Navigating the legal system within the area of family law can be incredibly challenging, especially if you're not used to the nomenclature used in the law and are as confused by it as most other people. On top of confusingly worded laws, Marylanders have to contend with the fact that our laws are always subject to change.
Many couples in Maryland choose adoption as a way to grow their family. In some cases, it's because the couple is not able to have children of their own. For others, adoption is a great way to give a child in need a home. Whatever the reason, couples, as well as individuals, need to consider whether they will start the adoption process through a public or private agency. That's because, once the process has been started by signing a contract, adopters are prohibited by law to begin negotiations with another agency.
If you read our May 28 post entitled, "What can I expect in a Maryland divorce?" then you know that couples in our state who cannot establish grounds for the dissolution of their marriage must remain separated for 12 consecutive months before filing for divorce. During this period of separation, couples can decide things like how to separate marital property and even custody arrangements. But as some of our Columbia readers know, not every separation leads to divorce.
When there are instances of neglect or abuse of a child in a household, the Maryland Department of Social Services may be contacted. If a DSS worker deems the household unfit for the child, then he or she may be removed from their parents' custody. Depending on the circumstances, a child may then be placed in foster care where they may remain for an undeterminable amount of time.
If you're a regular reader of our blog posts then you know that we have touched several times on the topic of prenuptial agreements, particularly their usefulness when it comes to divorce. But while we may have answered a number of questions through these posts, we realize there is an important question we have not touched on yet and it happens to be the one we're asking in today's post title:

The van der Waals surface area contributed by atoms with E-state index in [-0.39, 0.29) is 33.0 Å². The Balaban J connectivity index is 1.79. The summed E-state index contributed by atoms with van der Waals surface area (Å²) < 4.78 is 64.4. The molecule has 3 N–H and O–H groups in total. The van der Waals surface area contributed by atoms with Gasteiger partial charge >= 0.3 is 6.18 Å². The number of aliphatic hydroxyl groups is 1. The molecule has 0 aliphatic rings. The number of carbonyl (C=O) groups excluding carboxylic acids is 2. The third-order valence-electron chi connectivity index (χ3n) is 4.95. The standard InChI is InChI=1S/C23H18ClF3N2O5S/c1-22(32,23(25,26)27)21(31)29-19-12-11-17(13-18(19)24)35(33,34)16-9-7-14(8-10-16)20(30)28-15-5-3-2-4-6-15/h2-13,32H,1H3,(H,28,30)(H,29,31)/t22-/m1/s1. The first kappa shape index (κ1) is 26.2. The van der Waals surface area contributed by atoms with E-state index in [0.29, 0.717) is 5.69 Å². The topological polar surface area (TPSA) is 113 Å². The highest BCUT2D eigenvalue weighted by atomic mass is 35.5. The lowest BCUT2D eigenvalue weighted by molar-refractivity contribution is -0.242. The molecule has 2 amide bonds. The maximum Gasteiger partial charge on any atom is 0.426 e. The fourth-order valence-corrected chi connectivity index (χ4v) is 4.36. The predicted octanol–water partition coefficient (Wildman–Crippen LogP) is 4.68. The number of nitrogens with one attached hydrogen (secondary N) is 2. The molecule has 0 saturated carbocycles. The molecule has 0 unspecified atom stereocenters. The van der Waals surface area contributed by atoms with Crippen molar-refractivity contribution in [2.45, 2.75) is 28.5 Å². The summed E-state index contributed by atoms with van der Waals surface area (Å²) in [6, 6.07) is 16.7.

Most people think that when couples have experienced a considerable amount of marital problems that the logical next step is to file for divorce. Though this may be true for some, this isn't always the first thought for all couples. In some cases, a couple may hesitate to file for divorce because of personal or religious convictions. In other cases, a couple may try to postpone filing for divorce because they have the hope that they can work through their marital problems without having to resort to dissolving their marriage.
Most people consider child custody to be the most challenging aspect of family law because of the factors involved in custody cases. Not only are parents contending with their own feelings and beliefs regarding their right to see their children, they must also contend with their ex-spouse, who may not see custody negotiations as a friendly conversation but rather as a battle that must end in a winner.
If you've been following the news lately about the legalization of same-sex marriages in other states, you may have come across stories that have talked about the related legal issues the state's legislatures must also address such as divorce, child custody and adoptions. After reading these stories, one can't help but remember when our own state legislature faced the same challenging task.
Although divorce is difficult for all parties, it is possible for parents to establish a plan that protects the best interests of any children involved. It may be difficult to share parenting after a divorce, but parents have the opportunity to be consistent and loving, even if they do not get along with their ex-spouse. The needs of the children should come first, and any parenting plan submitted to a family court for approval should reflect this.